I have noticed that a growing number of my blog posts tend to discuss hierarchical topics. In other words, the accusation leveled against me from some corners, that I am a bishop worshipper (or, in the words of a commenter here, an episcopolatrist), seems to develop some basis in fact. Of course I don’t worship bishops, but I do acknowledge their important role in the world Church. In many ways, I consider myself inspired by a blog like Whispers in the Loggia which discusses news topics about the hierarchy in the American Church. In my own small and inadequate way, I would like to offer something similar for the Church in northwestern Europe.

Anyway, on to the top 10:

1: A real church, “not one of those multifunctional things” 145
2: Another blogging bishop 80
3: Berlin is vacant, herald of things to come? 72
4: Dutch missionary bishop in the dock, Saint Valentine the Unknown 63
5: The archbishop gets his wish, Saint Paul’s prophetic words and Peter Seewald on the attack 56
6: The Stations of the Cross 52
7: Facing a difficult situation with “good humour” – Belgium veruss the archbishop 50
8: Another timely reminder, Het probleem Medjugorje 39
9: A poignant photo 34
10: Anti-life proposals questioned by its ‘target audience’ 31

As the behaviour of certain people on the digital continent continues to spiral downwards, reminders like this are necessary, although they’ll undoubtedly lead to the exact “irresponsible demagoguery” that it attempts to correct. Following Pope Benedict XVI and various other prelates, priests, and lay Catholics, it is now Donald Cardinal Wuerl, archbishop of Washington, who speaks about the bond between truth and love, especially in the media and in public. He specifically mentions blogs, as well.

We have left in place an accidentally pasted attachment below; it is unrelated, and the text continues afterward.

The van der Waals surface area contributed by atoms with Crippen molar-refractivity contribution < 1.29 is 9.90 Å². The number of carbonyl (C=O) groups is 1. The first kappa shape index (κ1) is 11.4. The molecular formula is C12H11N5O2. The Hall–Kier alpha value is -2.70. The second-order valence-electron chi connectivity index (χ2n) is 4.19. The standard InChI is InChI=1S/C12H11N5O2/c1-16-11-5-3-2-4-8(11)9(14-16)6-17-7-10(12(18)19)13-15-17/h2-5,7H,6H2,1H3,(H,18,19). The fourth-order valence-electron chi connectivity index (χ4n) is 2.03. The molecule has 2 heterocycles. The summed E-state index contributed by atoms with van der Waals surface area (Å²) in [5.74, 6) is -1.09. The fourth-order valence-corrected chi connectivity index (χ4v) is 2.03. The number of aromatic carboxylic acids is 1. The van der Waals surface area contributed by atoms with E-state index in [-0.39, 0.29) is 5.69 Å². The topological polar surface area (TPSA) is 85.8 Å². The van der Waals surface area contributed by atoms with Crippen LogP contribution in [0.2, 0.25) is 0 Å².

The cardinal’s article, which is available via the excellent Whispers in the Loggia, was originally published in The Catholic Standard and is available in Dutch here.

70-year-old Donald William Cardinal Wuerl has been the archbishop of Washington since 2006. Before that he held the see of Pittsburgh since 1988 and since 1985 he was an auxiliary of Seattle. He was made a cardinal during the latest consistory in November.

Photo credit: REUTERS/Tony Gentile

Whispers reports the passing of Archbishop William Donald Borders yesterday. He was 96 years old. Say a little prayer for the repose of the soul of the first bishop of the Moon.

From 1968 to 1974, Borders was bishop of Orlando, a diocese which included Cape Canaveral, from where the Apollo missions to the Moon launched. Since it is customary for newly claimed territories to fall under the jurisdiction of the diocese from where the explorers set off, the Moon fell under Orlando. Of course, NASA, the Apollo astronauts or the United States government never claimed the Moon as their sovereign territory, so Bishop Borders’ statement (to Pope Paul VI no less) that he was Bishop of the Moon was merely in jest.

In 1974, Bishop Borders  was appointed as Archbishop of Baltimore, from where he retired in 1989.

About this blog

I am a Dutch Catholic from the north of the Netherlands. In this blog I wish to provide accurate information on current affairs in the Church and the relation with society. It is important for Catholics to have knowledge about their own faith and Church, especially since these are frequently misrepresented in many places. My blog has two directions, although I use only English in my writings: on the one hand, I want to inform Dutch faithful - hence the presence of a page with Dutch translations of texts which I consider interesting or important -, and on the other hand, I want to inform the wider world of what is going on in the Church in the Netherlands.